382 A. Mittal et al. / Journal of Molecular Liquids 223 (2016) 376–387

aluminum was studied in the wastewater effluent from an aluminum commonly referred as “Lead poisoning” and severely affects central ner-
anodizing plant. Results indicated that ES can remove several pollutants vous system of the human being, causing behavior disorders. Other
from different types of aqueous systems, with great efficiency. The ES common symptoms of lead poisoning are confusion, headache, abdom-
adsorbent was found to possess better affinity for copper than for chlo- inal pain, anemia, irritability and coma. Presence of lead in waste water
ride and additionally, the results obtained for the adsorption of alumi- is well documented and a variety of approaches have been presented in
num proved that ES works as an effective adsorbent in wastewater literature for the removal of lead from aqueous solutions.
from anodizing plants. Authors reported that the use of ES in real A research was conducted to optimize the removal of lead from bat-
waste water effluents does not require any change in operating condi- tery manufacturing waste water using hen ES and duck ES [74]. Natural
tions of the adsorption procedures to apply this technique to real treat- hen and duck ES have more protein fiber than boiled hen and duck ES,
ment conditions. which is responsible for higher binding of lead ions to their surface.
However, duck ES are more porous than hen ES which lead to higher
3.2.1.4. Cadmium. Cadmium is a highly toxic metal with very low per- percentage removal of lead ions. As the main component of ES is calci-
missible exposure limit. It is widely used in electroplating industries um carbonate, its hydrolysis gives basic solution and the pH of the solu-
and in the manufacturing of cadmium containing batteries. Several in- tion is further increased on increasing the amount of the adsorbent. The
dustrial paints also contain Cadmium. “Cadmium Blues” is the common optimum pH for lead removal was found 6. This study also concluded
name for the acute chromium exposure, which leads to flu-like symp- that lead removal involved more than one type of mechanism i.e. ad-
toms including fever, cough, dryness, irritation of the nose and throat sorption and precipitation. At higher dosage of ES, the final pH was N4
and muscle pain. A long exposure to cadmium may lead to respiratory and solubility of lead decreased and consequently precipitation of lead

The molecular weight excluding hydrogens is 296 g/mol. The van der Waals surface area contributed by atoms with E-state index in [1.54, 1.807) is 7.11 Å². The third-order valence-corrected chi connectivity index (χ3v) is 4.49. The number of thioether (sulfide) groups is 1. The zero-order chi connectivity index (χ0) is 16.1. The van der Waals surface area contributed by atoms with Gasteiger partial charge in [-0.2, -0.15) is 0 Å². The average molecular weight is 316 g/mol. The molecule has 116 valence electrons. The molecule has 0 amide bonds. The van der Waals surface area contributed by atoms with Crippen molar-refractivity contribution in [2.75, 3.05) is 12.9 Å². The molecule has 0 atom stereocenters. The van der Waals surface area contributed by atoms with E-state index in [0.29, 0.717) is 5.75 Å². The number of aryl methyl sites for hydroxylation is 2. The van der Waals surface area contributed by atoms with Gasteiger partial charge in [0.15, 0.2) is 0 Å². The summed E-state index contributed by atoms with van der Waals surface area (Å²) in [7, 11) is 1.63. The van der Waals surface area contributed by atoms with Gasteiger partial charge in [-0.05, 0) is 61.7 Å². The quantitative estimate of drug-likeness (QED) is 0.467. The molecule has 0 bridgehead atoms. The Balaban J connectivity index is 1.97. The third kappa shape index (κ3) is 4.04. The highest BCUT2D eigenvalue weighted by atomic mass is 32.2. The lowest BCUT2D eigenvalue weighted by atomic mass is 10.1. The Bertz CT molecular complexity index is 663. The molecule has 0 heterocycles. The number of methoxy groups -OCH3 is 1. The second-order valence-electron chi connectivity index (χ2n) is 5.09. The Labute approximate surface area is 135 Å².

problems, damage to the liver and renal failure. It is also a well known occurred as lead hydroxide complex. The final concentration of lead
carcinogen. was found lower than the waste water quality standards. Nearly
Characteristics of Cd ion removal by adsorption over ES have been 78.03% lead was removed at pH 6, contact time 90 min and 1.0 g of ad-
investigated for various parameters and adsorption was found to in- sorbent in 100 ml of battery manufacturing waste water. In a recent re-
crease with the increase in reaction time, the amount of ES, temperature port [75], a biosorbent derived from co-composting ES (30% w/w)
and pH. However, the amount of adsorption decreased with the in- mixed with organic materials like potato peels, grass clipping, and rice
crease in the ES size. The paper also includes verification of various ad- husk) was used for the adsorption of Pb(II) from its aqueous solutions.
sorption isotherms and reaction kinetics [70]. Recently, Cano et al. [71] The performance of the compost ES was also compared with matured
researched extensively to investigate the mechanism and capacity of compost without ES and natural ES and about 43% increase in its sorp-
adsorption of cadmium ions onto chicken ES. The ES was also character- tion capacity was observed. Sorption kinetics and equilibrium data
ized through XRD. The point of zero charge (PZC) of the ES was found to were found fitted to pseudo-second-order and Langmuir models,